»Nomad Autoscaler Concepts
This section covers concepts of the Nomad Autoscaler and explains the technical details of how it functions, its architecture, and sub-systems.
The Nomad Autoscaler is modeled around the concept of a closed-loop control system. These types of systems are often at the core of self-regulating mechanisms because they are able to adjust some value based on the current state of the system and some user provided configuration. An example of a closed-loop control system is a thermostat, where you set the desired temperature and the appliance will regulate the output of cold and hot air to make sure the room stays at the value set.
In closed-loop systems there are a few key components:
- Setpoint is the desired output as defined by the user.
- Comparator computes the difference between the setpoint and current state of the system.
- Controller connects all the components together and defines what needs to be done to bring the system closer to the desired state.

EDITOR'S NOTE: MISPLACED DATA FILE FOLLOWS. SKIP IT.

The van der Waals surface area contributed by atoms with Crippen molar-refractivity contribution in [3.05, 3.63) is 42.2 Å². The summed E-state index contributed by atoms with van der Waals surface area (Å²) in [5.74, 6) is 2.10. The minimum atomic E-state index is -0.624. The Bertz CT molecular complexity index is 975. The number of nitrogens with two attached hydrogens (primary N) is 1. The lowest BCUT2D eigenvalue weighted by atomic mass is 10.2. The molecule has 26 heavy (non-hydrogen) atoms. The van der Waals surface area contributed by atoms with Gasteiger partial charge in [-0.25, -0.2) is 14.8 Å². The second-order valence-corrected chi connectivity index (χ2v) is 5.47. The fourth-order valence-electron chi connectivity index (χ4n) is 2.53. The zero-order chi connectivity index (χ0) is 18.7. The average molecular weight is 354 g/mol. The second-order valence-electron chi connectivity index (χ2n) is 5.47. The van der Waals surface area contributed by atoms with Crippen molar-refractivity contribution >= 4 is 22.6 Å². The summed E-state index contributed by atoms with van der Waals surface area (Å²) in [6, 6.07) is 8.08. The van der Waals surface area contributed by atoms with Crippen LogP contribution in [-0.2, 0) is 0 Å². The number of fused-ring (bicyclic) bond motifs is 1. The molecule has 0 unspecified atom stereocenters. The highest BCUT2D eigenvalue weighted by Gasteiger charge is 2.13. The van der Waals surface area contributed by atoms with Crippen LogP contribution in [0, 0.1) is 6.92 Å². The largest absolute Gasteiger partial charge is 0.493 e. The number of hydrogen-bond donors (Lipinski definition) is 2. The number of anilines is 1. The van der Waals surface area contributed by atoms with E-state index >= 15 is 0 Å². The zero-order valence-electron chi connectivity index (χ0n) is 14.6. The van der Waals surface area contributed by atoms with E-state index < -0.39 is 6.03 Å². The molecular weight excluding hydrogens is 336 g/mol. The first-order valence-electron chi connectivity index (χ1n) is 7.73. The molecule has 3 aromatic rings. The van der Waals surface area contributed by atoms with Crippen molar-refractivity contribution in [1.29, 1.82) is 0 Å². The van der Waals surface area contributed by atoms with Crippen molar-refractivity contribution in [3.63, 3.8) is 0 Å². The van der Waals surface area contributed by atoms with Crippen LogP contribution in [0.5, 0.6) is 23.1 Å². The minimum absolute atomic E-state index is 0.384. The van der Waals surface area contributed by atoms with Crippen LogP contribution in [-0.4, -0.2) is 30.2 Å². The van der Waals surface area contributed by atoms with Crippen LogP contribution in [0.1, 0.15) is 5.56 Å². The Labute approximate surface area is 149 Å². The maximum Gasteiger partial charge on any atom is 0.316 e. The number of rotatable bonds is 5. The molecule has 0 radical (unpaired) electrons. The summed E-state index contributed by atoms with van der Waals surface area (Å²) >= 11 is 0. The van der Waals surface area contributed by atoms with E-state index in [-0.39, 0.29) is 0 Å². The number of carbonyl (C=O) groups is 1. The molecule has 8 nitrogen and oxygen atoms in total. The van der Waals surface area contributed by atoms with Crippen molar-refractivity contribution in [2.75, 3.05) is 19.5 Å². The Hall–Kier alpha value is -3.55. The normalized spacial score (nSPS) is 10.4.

- Actuator applies the changes defined by the controller.
- System is the entity being controlled.
- Output is the current value of the system.
- Sensor reads the system output and translates it to a value that can be used by the controller.
The Nomad Autoscaler follows this same base architecture and offloads some of the components to different types of plugins.
- The autoscaling policy is how users define their desired outcome and control the Nomad Autoscaler.
- Target is what users want to scale. It can be a job group, where the number of allocations is scaled, or a set of Nomad clients, where the number of nodes is what changes.
- Strategy plugins receive the current status of the scaling target (such as the number of allocations of a group) and metrics of the system to compute what actions need to be taken.
- Target plugins communicate with targets to both read its status and to apply changes defined by the Autoscaler.
- APM plugins read application performance metrics from external sources.